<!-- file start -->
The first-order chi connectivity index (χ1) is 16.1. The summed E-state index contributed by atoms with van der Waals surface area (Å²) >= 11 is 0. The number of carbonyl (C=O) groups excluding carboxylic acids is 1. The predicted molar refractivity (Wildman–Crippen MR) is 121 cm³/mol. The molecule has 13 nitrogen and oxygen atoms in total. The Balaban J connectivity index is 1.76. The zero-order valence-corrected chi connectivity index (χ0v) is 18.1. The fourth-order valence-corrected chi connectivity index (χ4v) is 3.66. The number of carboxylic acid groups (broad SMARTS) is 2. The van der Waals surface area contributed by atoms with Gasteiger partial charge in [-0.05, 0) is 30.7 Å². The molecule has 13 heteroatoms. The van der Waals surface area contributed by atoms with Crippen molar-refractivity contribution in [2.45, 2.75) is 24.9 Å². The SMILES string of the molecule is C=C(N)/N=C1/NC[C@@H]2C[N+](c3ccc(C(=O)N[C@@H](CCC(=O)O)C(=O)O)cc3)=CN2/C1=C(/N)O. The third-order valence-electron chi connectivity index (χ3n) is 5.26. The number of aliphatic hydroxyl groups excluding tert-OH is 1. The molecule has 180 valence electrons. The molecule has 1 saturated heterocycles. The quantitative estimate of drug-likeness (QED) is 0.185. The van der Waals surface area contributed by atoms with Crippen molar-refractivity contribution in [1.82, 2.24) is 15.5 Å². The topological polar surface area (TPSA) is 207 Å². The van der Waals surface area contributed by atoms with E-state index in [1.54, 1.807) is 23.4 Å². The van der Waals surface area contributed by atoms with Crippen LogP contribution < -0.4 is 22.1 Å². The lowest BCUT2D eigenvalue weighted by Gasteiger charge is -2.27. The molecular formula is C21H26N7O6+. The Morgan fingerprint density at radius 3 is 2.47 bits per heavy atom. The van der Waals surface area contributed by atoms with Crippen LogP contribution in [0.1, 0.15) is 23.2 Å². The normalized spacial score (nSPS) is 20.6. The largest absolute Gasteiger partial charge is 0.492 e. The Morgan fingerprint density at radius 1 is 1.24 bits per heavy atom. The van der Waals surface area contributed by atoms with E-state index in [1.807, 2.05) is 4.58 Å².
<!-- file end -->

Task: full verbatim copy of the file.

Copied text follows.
The first-order chi connectivity index (χ1) is 16.1. The summed E-state index contributed by atoms with van der Waals surface area (Å²) >= 11 is 0. The number of carbonyl (C=O) groups excluding carboxylic acids is 1. The predicted molar refractivity (Wildman–Crippen MR) is 121 cm³/mol. The molecule has 13 nitrogen and oxygen atoms in total. The Balaban J connectivity index is 1.76. The zero-order valence-corrected chi connectivity index (χ0v) is 18.1. The fourth-order valence-corrected chi connectivity index (χ4v) is 3.66. The number of carboxylic acid groups (broad SMARTS) is 2. The van der Waals surface area contributed by atoms with Gasteiger partial charge in [-0.05, 0) is 30.7 Å². The molecule has 13 heteroatoms. The van der Waals surface area contributed by atoms with Crippen molar-refractivity contribution in [2.45, 2.75) is 24.9 Å². The SMILES string of the molecule is C=C(N)/N=C1/NC[C@@H]2C[N+](c3ccc(C(=O)N[C@@H](CCC(=O)O)C(=O)O)cc3)=CN2/C1=C(/N)O. The third-order valence-electron chi connectivity index (χ3n) is 5.26. The number of aliphatic hydroxyl groups excluding tert-OH is 1. The molecule has 180 valence electrons. The molecule has 1 saturated heterocycles. The quantitative estimate of drug-likeness (QED) is 0.185. The van der Waals surface area contributed by atoms with Crippen molar-refractivity contribution in [1.82, 2.24) is 15.5 Å². The topological polar surface area (TPSA) is 207 Å². The van der Waals surface area contributed by atoms with E-state index in [1.54, 1.807) is 23.4 Å². The van der Waals surface area contributed by atoms with Crippen LogP contribution < -0.4 is 22.1 Å². The lowest BCUT2D eigenvalue weighted by Gasteiger charge is -2.27. The molecular formula is C21H26N7O6+. The Morgan fingerprint density at radius 3 is 2.47 bits per heavy atom. The van der Waals surface area contributed by atoms with Crippen LogP contribution in [0.1, 0.15) is 23.2 Å². The normalized spacial score (nSPS) is 20.6. The largest absolute Gasteiger partial charge is 0.492 e. The Morgan fingerprint density at radius 1 is 1.24 bits per heavy atom. The van der Waals surface area contributed by atoms with E-state index in [1.807, 2.05) is 4.58 Å².